The truth of Scripture and the truth of John’s message confirm and support each other. Both are know to be of God, because the message is a consistent one. If this argument is circular, that, to Luke’s mind, is the glory of its truth. John is a true prophet, because his message is consistent with what we find in Scripture; and Scripture is true, because it is shown to be active and potent still by enabling us to understand the message of John. This is not circular to Luke, but all the proof we need that Isaiah and John speak from the same source, that it is the same Word of the Lord that came to both of them, and they testify to each other, as John lives out what Isaiah proclaimed, and as what Isaiah proclaimed continues to be lived out in John. This is not tearing a passage out of context to prove a point, but placing what is know to be of God, whether venerated as sacred text or discovered as potent proclamation, next to each other so that their congruence can be seen to the glory of God and the conviction of humanity.
You see, this is the only way to read Scripture. We look from Scripture to the world around us and ask, “where do I see what I read about?” Equally, we look from the world around us to Scripture and ask, “where do I see what I an undergoing?” What Luke saw was that in John the Baptist a voice was once again crying out in the wilderness “prepare the way of the Lord,” so he showed Theophilus that by quoting Isaiah.
Now this phenomenon of Scriptural quotation is not in and of itself sufficient. The third element I mentioned is the buckle that holds the two elements of historical location and of Scriptural engagement together, because what is being cried aloud, what is being proclaimed, must be of God. John was preaching a means to be reconciled to God: a baptism of repentance for the forgiveness of sins. Not only the fact of his outcry, but its content, demonstrated that he was of God. Even the harshest prophetic voices, that denounce our spiritual adulteries and our betrayal of God in violent abusive language, always also include how we may become reconciled and restored again. God’s Word is never a counsel of despair. At the same moment that we are being shown the gravity of our condition, the cure for our illness is being described to us. “If you would only stop and return to the Lord…,” prophet after prophet says; and now here is John the Baptist, with his own form of their message, who says, “be baptized, show your repentance, for the forgiving of your sins.”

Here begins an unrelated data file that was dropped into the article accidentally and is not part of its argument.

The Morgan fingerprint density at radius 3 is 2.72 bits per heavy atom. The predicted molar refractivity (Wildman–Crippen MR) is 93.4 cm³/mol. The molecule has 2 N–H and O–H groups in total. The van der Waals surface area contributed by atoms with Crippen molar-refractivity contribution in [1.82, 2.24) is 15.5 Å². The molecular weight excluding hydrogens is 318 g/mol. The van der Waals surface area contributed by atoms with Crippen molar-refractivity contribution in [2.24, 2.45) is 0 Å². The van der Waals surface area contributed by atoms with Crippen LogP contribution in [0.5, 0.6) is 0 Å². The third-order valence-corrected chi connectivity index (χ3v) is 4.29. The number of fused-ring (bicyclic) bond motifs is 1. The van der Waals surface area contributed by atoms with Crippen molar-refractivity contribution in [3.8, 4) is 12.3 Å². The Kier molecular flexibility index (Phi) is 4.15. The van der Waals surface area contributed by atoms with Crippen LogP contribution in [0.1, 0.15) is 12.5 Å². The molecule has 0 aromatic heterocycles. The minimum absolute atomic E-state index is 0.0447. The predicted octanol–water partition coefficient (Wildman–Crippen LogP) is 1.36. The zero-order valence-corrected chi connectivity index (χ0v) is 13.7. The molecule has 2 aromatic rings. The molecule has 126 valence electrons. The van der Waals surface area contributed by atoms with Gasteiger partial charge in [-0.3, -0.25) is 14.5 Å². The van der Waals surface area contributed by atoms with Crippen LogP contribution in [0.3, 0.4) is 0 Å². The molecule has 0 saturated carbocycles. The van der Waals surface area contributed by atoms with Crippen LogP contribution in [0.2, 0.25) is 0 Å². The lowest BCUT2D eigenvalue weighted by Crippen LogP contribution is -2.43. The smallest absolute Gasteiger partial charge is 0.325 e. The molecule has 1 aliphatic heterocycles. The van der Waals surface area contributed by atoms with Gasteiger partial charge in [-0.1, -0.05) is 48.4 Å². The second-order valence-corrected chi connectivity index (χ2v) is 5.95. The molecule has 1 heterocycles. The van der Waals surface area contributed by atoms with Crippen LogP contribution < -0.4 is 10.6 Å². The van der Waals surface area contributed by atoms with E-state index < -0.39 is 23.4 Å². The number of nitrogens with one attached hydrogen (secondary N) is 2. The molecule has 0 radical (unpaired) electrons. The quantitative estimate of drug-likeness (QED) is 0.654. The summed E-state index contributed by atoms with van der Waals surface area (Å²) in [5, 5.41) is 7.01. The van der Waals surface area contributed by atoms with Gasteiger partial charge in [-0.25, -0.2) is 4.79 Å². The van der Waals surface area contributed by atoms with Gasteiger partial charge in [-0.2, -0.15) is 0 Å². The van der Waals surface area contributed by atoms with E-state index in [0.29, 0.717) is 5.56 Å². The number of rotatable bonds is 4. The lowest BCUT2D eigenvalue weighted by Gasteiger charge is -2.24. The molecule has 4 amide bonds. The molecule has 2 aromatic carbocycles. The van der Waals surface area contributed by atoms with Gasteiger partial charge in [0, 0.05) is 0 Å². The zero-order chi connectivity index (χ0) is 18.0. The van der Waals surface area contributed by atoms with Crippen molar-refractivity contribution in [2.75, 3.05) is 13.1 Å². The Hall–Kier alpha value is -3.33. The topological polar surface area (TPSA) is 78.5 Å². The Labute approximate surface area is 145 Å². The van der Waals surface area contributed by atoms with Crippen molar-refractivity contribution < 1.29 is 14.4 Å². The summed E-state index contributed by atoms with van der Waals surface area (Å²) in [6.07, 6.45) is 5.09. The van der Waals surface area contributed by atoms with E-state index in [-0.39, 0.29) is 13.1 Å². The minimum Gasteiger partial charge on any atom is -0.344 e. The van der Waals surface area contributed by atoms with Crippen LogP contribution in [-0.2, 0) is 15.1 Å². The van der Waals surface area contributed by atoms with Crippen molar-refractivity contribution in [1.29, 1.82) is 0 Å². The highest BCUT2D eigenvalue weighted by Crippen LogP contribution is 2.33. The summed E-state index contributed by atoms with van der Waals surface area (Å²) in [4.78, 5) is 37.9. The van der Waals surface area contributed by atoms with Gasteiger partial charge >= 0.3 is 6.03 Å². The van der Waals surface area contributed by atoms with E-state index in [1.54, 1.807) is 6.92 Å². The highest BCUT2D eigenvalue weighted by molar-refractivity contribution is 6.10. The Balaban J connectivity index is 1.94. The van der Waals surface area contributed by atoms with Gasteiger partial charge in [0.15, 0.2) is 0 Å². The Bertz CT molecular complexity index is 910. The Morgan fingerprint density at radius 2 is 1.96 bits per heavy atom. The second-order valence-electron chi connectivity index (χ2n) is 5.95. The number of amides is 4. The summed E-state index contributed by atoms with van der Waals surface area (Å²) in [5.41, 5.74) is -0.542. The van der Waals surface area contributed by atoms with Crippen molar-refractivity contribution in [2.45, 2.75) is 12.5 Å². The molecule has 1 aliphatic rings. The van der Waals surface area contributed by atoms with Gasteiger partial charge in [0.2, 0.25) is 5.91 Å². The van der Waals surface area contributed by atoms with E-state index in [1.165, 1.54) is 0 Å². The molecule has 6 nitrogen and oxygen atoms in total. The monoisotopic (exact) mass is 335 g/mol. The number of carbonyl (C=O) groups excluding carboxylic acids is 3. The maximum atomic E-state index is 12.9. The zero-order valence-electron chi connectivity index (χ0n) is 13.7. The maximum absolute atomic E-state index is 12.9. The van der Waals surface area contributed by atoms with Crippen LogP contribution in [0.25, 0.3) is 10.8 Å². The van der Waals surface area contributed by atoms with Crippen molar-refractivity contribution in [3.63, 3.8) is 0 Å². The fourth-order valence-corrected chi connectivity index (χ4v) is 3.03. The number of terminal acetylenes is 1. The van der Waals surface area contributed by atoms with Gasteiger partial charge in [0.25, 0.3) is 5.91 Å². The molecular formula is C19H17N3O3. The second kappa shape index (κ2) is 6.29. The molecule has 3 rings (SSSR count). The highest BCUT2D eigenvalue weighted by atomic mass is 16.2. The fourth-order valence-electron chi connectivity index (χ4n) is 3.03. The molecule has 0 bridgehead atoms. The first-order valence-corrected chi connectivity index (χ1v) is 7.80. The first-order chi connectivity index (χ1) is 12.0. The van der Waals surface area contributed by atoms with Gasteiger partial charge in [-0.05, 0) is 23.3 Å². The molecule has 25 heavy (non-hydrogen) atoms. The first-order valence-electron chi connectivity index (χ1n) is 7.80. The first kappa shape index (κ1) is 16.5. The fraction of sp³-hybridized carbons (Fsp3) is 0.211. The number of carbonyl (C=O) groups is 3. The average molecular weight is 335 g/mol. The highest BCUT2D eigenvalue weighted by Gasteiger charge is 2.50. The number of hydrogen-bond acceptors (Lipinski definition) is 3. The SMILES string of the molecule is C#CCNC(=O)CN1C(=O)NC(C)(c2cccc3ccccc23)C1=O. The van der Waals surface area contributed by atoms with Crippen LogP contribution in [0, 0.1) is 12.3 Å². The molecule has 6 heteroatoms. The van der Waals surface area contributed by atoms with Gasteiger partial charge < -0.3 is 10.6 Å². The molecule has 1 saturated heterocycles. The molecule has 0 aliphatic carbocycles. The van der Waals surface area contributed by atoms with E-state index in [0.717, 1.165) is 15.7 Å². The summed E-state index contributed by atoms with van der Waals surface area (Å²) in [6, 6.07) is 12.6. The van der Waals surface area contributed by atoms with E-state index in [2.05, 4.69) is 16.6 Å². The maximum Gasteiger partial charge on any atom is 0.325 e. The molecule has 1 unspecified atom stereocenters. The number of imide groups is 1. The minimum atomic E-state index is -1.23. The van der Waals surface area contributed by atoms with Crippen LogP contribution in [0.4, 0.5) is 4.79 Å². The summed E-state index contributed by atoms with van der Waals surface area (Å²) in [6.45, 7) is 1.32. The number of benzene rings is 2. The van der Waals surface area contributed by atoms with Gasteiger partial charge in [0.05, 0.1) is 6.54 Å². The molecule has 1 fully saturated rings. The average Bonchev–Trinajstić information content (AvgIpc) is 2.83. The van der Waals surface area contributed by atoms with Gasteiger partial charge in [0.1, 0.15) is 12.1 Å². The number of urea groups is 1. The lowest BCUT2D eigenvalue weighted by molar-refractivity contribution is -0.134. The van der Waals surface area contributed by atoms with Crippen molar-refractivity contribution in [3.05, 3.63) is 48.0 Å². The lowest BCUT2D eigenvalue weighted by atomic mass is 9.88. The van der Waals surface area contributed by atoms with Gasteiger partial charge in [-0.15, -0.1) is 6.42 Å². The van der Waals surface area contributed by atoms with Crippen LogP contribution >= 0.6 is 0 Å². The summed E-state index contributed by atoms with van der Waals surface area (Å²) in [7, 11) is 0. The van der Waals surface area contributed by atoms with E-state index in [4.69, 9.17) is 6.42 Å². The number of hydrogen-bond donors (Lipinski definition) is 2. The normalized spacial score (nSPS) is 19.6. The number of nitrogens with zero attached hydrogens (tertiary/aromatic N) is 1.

This, of course, is Luke’s point. We—we also, you and I—can take the elements that we have received, the various accounts of Jesus, and set them in order, and craft the story of salvation that is our story in our day. And we can tell our story as the ongoing life of Scripture, because our story continues into our present the yearning of God to bring us home. All of Scripture is about this one thing: God calls us back into the embrace of what we desire more than anything else in the world—and that can be our story. Our tears are all the baptism we need. Our sins are already forgiven. We need only admit that we stand in need of that forgiveness, of that relief, of that unburdening, of that release from our shame and rage and fear. Luke’s example for us is the overwhelming importance of sitting down and saying, “I have looked at all the accounts of Jesus’ life, and I am now ready to tell the story of Jesus as a present story, as my story, as a story that begins in the third year of the presidency of George Bush, in the year Saddam Hussein was overthrown, two years after the towers of our commerce collapsed and the stronghold of our military was breached….” Of course, it may open more simply: “in the year the last of my children left for college,” or “in the year my first child was born,” or “in the year I was divorced,” or “in the year my diagnosis was confirmed….”
I must warn you to be careful and thorough here. Unconsciousness is the sign of privilege. Those who do not know where their life falls in the course of history all too often are ignorant because circumstances have not pinched them enough to wake them up. If you do not know what it costs you to eat as you will, live where you will, dress as you will, and if you expect to have every right tomorrow to do at least what you did today, then you are asleep. If you can recall no event that held a mirror up to you and showed you bobbing in your web as the central predatory spider—though still limited by the reach of broken branches and dangling at the mercy of every bright-eyed bird you don’t notice coming close—then you are asleep. The central message of Advent is to wake up, wake up now! Notice who is absent in your life—the Owner of the house you occupy or the Bridegroom you love or the Judge you fear—notice the absent person, that you know in your heart, and that you know you wait for. Notice the absent person—the beggar you do not see, the sweatshop seamstress, the back-broken factory laborer—whom you fear and dread to know more closely, the one that, to know, would turn your world upside down. Then, Advent demands, turn to face the east, watch for the dawn of Christ’s return. To do this, you must know who you are, with a historical location, with Scriptural engagement, with your own voice and message. This is the crucial matter.